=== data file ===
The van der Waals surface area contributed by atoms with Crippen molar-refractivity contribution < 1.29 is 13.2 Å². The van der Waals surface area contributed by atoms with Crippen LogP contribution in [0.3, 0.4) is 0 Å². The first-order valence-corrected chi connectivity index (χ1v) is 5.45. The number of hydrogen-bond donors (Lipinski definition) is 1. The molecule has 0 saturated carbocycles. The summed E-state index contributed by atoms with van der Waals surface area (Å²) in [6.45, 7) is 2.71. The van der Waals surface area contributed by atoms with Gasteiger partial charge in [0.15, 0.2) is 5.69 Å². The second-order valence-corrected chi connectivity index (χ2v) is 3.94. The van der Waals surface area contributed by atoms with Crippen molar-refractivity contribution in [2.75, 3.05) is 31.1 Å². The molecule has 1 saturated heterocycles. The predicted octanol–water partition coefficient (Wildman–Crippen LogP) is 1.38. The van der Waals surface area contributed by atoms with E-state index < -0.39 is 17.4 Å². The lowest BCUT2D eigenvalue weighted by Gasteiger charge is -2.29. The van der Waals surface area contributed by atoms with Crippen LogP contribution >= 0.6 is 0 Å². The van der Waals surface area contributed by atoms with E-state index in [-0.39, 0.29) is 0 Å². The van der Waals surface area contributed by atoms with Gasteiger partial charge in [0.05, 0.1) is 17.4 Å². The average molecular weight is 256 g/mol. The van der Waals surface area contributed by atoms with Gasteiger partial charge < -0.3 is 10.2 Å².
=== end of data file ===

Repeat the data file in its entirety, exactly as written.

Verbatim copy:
The van der Waals surface area contributed by atoms with Crippen molar-refractivity contribution < 1.29 is 13.2 Å². The van der Waals surface area contributed by atoms with Crippen LogP contribution in [0.3, 0.4) is 0 Å². The first-order valence-corrected chi connectivity index (χ1v) is 5.45. The number of hydrogen-bond donors (Lipinski definition) is 1. The molecule has 0 saturated carbocycles. The summed E-state index contributed by atoms with van der Waals surface area (Å²) in [6.45, 7) is 2.71. The van der Waals surface area contributed by atoms with Gasteiger partial charge in [0.15, 0.2) is 5.69 Å². The second-order valence-corrected chi connectivity index (χ2v) is 3.94. The van der Waals surface area contributed by atoms with Crippen molar-refractivity contribution in [2.75, 3.05) is 31.1 Å². The molecule has 1 saturated heterocycles. The predicted octanol–water partition coefficient (Wildman–Crippen LogP) is 1.38. The van der Waals surface area contributed by atoms with E-state index < -0.39 is 17.4 Å². The lowest BCUT2D eigenvalue weighted by Gasteiger charge is -2.29. The van der Waals surface area contributed by atoms with Crippen LogP contribution >= 0.6 is 0 Å². The van der Waals surface area contributed by atoms with E-state index in [-0.39, 0.29) is 0 Å². The van der Waals surface area contributed by atoms with Gasteiger partial charge in [0.05, 0.1) is 17.4 Å². The average molecular weight is 256 g/mol. The van der Waals surface area contributed by atoms with Gasteiger partial charge < -0.3 is 10.2 Å².